Unless you have a strong literary bent I suggest you stay away from ‘clever’ writing. Many years ago, I used to think that to become a published writer you had to show the world some kind of amazing grasp of English. Good literary writers are few and far between and the story often gets buried among the beautiful prose. Books that have little dialogue are lacking in characters that have flesh, bones and emotions. My agent, when he took me on before I was published, told me: “You’re trying too hard to be a writer.” I wasn’t sure what he meant back then, but it became obvious when I started writing from the heart instead of the head. Instead of describing in prose my characters, I let them speak to my readers in their own words and then they became more real. They are largely responsible for telling the story. My job is simply to introduce them and a little of their background – and get the readers to turn that all important first page, eager to discover what lurks beyond.

 Forbidden! – Here’s a taste of my latest novel; war, violence, rape, incest, conscientious objectors, prisoners of war; family secrets; and passionate, forbidden love. I can’t wait to get on with it.

Chapter One

The world exploded and went on exploding all around the young British soldier. He had never heard a noise quite like it. It was too loud, even, to hear the cries and the screams of his comrades who seemed to be flying in pieces into the air, just like he was. However, what he thought his saw through dust-filled eyes were dismembered bodies, arms, legs, torsos. Before he hit the ground he imagined he saw the head of his best pal, Rooney, stupid sod that he was, flying past his line of blurred vision, that cheeky grin still fixed on his face. He’d just had his sixteenth birthday and they got drunk on the CO’s secret stash of rhum, which they had pinched while he was having a meeting about battle tactics because they were due to cross No Man’s Land in a day or two, if camp rumours were to be believed.
               “Hey, Rooney, ye daft bugger. Where’s the rest of ye?”
               Did he shout that out loud, or was it just an imagined echo in his head, penetrating the high-pitched whining in his ears as enemy shells exploded all around him?
               An explosion too close for comfort sent Private Jack Williams of the 19th Northumberland Fusiliers, again flying through the air, then he hit the ground hard a second time. The earth beneath him vibrated. Rivers of blood-stained mud poured over the barren incline where once golden maize crops had grown. Rivulets of the rust-coloured liquid coursed towards him, soaking into his tattered battle-dress uniform, finding its way around him and further down the hill he and his comrades in arms had just climbed, full of courage and pride and shouts that they would bring the bastard Germans down, annihilate the bloody Hun.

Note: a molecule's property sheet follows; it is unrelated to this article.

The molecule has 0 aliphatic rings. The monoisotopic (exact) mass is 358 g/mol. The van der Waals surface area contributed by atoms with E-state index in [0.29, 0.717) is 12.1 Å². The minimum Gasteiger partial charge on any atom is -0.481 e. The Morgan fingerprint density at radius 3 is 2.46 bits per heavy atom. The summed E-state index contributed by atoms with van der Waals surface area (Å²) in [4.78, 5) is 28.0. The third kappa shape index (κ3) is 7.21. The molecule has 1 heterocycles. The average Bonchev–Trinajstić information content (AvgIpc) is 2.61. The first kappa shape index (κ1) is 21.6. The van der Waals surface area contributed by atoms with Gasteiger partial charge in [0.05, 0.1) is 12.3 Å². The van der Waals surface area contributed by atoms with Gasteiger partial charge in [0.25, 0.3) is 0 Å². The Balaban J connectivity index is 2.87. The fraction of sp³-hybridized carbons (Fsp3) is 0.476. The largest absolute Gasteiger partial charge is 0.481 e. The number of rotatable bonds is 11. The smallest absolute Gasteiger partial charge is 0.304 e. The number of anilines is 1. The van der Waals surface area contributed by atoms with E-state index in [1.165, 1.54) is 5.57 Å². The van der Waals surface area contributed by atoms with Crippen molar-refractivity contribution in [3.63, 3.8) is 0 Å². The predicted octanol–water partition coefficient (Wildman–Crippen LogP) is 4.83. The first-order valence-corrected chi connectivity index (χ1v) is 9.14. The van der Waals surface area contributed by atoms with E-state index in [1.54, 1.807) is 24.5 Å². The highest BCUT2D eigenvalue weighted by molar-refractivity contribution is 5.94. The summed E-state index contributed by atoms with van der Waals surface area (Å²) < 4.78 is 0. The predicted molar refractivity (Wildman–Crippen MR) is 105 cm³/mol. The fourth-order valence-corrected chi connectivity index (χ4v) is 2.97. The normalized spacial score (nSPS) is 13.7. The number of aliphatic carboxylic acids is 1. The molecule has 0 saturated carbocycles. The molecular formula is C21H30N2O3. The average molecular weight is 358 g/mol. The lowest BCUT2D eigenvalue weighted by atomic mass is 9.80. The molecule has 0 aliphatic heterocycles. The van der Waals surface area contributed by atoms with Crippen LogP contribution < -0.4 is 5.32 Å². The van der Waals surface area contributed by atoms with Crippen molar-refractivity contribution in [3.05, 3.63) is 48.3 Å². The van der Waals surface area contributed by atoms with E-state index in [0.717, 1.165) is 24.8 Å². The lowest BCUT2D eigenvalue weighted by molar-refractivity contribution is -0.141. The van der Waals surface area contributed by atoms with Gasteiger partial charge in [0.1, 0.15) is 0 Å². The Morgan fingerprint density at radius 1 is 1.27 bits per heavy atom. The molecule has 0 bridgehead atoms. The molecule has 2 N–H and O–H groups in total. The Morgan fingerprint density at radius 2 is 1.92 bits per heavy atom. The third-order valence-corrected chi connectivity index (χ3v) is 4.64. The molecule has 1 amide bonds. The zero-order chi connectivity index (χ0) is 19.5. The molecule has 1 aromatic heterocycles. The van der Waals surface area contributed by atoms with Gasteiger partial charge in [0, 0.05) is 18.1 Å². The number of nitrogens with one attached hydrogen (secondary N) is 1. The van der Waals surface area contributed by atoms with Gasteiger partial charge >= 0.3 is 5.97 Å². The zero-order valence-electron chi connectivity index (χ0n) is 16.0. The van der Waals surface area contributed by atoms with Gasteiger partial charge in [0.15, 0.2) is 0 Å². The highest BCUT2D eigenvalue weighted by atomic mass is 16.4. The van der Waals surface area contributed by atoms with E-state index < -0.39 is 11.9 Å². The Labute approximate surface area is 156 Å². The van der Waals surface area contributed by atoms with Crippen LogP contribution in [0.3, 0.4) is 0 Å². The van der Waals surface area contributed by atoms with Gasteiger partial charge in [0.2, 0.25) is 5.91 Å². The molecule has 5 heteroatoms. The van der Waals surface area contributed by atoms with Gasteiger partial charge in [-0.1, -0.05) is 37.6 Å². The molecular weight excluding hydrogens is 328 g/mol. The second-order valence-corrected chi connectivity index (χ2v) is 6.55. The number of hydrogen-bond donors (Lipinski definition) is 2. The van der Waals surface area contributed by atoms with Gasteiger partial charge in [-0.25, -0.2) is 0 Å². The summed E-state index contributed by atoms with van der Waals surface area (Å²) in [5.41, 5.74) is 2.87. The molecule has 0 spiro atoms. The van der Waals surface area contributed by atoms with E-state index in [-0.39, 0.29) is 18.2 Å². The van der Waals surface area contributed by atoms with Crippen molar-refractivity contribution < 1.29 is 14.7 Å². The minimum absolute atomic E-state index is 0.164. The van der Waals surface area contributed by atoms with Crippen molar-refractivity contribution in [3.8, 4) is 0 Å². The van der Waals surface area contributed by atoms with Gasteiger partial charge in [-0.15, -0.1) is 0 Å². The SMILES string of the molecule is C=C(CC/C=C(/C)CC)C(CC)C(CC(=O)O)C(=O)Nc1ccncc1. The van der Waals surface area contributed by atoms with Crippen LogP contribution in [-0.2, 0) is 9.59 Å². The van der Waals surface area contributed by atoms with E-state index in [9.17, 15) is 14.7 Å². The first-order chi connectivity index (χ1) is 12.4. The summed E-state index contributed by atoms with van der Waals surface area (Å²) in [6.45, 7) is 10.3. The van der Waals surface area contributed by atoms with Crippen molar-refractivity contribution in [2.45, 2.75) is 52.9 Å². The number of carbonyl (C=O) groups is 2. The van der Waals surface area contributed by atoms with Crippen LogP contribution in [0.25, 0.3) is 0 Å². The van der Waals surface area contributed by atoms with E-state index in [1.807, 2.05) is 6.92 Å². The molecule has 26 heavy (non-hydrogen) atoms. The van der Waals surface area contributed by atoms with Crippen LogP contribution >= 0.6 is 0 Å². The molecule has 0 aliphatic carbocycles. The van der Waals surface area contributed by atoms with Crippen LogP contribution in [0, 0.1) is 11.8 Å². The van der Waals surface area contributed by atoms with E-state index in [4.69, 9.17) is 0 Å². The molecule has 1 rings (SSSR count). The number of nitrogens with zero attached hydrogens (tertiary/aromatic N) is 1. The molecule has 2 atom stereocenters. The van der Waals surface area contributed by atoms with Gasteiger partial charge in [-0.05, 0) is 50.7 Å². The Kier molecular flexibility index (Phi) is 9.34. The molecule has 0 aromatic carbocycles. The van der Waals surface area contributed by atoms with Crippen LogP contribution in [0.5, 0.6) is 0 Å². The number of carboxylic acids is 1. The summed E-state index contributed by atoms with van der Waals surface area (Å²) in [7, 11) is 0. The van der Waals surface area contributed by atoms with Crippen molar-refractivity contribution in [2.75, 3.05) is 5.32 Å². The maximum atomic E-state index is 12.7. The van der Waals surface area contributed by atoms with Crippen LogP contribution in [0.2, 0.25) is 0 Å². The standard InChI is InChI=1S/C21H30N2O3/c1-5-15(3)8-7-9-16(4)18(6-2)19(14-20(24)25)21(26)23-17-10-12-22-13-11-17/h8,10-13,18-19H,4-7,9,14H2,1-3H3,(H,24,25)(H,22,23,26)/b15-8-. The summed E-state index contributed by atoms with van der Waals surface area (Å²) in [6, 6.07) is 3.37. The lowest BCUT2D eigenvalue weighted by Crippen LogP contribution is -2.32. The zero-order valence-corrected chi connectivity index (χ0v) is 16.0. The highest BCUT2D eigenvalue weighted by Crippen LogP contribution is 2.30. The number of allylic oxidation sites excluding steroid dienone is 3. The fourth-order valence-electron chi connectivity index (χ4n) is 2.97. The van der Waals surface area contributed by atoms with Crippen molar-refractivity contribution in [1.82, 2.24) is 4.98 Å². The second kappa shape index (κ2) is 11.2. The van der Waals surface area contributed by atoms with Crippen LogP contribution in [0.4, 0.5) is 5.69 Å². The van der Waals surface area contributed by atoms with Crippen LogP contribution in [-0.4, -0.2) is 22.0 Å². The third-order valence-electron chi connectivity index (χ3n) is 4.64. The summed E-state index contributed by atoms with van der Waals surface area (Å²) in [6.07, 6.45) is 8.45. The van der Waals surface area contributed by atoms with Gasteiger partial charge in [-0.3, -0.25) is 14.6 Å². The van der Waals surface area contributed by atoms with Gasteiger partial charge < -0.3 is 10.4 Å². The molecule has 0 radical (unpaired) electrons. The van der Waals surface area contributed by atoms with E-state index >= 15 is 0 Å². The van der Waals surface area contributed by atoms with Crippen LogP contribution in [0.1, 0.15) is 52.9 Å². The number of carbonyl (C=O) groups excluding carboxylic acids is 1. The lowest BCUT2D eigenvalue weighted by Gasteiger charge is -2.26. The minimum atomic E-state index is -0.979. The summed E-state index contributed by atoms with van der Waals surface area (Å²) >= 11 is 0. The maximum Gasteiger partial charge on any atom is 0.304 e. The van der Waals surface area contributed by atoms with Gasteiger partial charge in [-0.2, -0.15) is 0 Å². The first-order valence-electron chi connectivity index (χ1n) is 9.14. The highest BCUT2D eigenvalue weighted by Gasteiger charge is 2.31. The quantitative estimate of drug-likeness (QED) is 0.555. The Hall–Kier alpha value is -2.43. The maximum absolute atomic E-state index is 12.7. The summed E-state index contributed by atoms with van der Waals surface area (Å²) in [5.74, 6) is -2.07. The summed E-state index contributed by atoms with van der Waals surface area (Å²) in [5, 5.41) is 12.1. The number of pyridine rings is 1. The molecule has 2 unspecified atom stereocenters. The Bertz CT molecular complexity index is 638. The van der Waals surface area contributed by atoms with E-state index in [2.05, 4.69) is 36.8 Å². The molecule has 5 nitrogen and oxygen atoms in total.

That was a laugh, Jack thought as he lay there, unable to move, unable to see or hear. The ground beneath him had stopped vibrating. He supposed that that meant the battle had ended. Either that, or he was dead. He wondered, quite calmly, now many pieces of him were missing. It hadn’t hurt, whatever went off beneath the running feet of his infantry battalion. The force and the speed of it happened too quickly. If he was still alive, he knew the pain would come soon, but for now he was content to lie there, unmoving. Lie there and pray, though he wasn’t a religious lad, not like his mother who was always to be found with her nose in her Bible and on her bony knees by her bedside every night.  

Saturday, October 7, 2017

The Ghost Ship of Prince Edward Island by Anita Davison

Whilst doing research of the island for Envy The Wind, I came across a ghost story about a ship which has appeared since 1768 in the Northumberland Strait  the stretch of water which separates Prince Edward Island from Nova Scotia and New Brunswick.

This ghost ship doesn’t have a name, but is described as having ‘crisp white sails and a black shiny hull’ that are completely engulfed in flames. She is not always sighted in the same place or a specific time, although more often between September and November whe she is believed to be the forewarning of a north easterly storm.

The ship appears so real, that on occasion attempts have been made to rescue the crew. One of these occurred in Charlottetown Harbour around 1900, when a group of sailors reported they could see members of the crew running back and forth to avoid the flames. The sailors took out a rowboat and raced toward the ship which disappeared before they reached it. A thorough search was carried out by divers, but no shipwreck was found.

On occasion,  a large number of people witnessed the ship's appearance simultaneously, all saying it  was moving fast, even on nights when there was no wind. One sighting was described as follows: [paraphrased]

As it came nearer it seemed to lose speed and stopped opposite our house. We got up on the banks to watch but there was no sign of anyone on board and no dory on tow. About ten minutes after she stopped, smoke began to rise slowly over the deck. There were men who seemed to come up from below and run around the deck in every direction as flames spread across the deck. Men climbed the masts, but when they were halfway up, all the sails caught at the same time. The men were no longer visible as the ship was engulfed in flames. We watched it until the flames died and everything crumbled to the deck. The hull gradually sank lower in the water until it disappeared.